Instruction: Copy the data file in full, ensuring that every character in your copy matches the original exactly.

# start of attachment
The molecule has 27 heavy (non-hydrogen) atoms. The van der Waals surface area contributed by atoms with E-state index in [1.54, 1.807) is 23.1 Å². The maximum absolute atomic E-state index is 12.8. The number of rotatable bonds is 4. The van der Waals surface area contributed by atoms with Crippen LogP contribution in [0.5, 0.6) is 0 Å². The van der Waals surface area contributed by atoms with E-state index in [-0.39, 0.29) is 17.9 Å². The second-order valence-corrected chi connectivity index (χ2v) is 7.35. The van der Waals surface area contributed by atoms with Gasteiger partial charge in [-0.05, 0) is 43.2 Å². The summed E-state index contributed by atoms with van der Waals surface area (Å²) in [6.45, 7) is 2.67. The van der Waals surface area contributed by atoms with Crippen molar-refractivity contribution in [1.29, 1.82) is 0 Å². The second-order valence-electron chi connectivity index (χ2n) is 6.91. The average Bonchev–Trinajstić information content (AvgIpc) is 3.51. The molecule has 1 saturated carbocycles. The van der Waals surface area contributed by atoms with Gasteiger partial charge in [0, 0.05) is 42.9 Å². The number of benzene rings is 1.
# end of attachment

The molecule has 27 heavy (non-hydrogen) atoms. The van der Waals surface area contributed by atoms with E-state index in [1.54, 1.807) is 23.1 Å². The maximum absolute atomic E-state index is 12.8. The number of rotatable bonds is 4. The van der Waals surface area contributed by atoms with Crippen LogP contribution in [0.5, 0.6) is 0 Å². The van der Waals surface area contributed by atoms with E-state index in [-0.39, 0.29) is 17.9 Å². The second-order valence-corrected chi connectivity index (χ2v) is 7.35. The van der Waals surface area contributed by atoms with Gasteiger partial charge in [-0.05, 0) is 43.2 Å². The summed E-state index contributed by atoms with van der Waals surface area (Å²) in [6.45, 7) is 2.67. The van der Waals surface area contributed by atoms with Crippen molar-refractivity contribution in [1.29, 1.82) is 0 Å². The second-order valence-electron chi connectivity index (χ2n) is 6.91. The average Bonchev–Trinajstić information content (AvgIpc) is 3.51. The molecule has 1 saturated carbocycles. The van der Waals surface area contributed by atoms with Gasteiger partial charge in [0, 0.05) is 42.9 Å². The number of benzene rings is 1.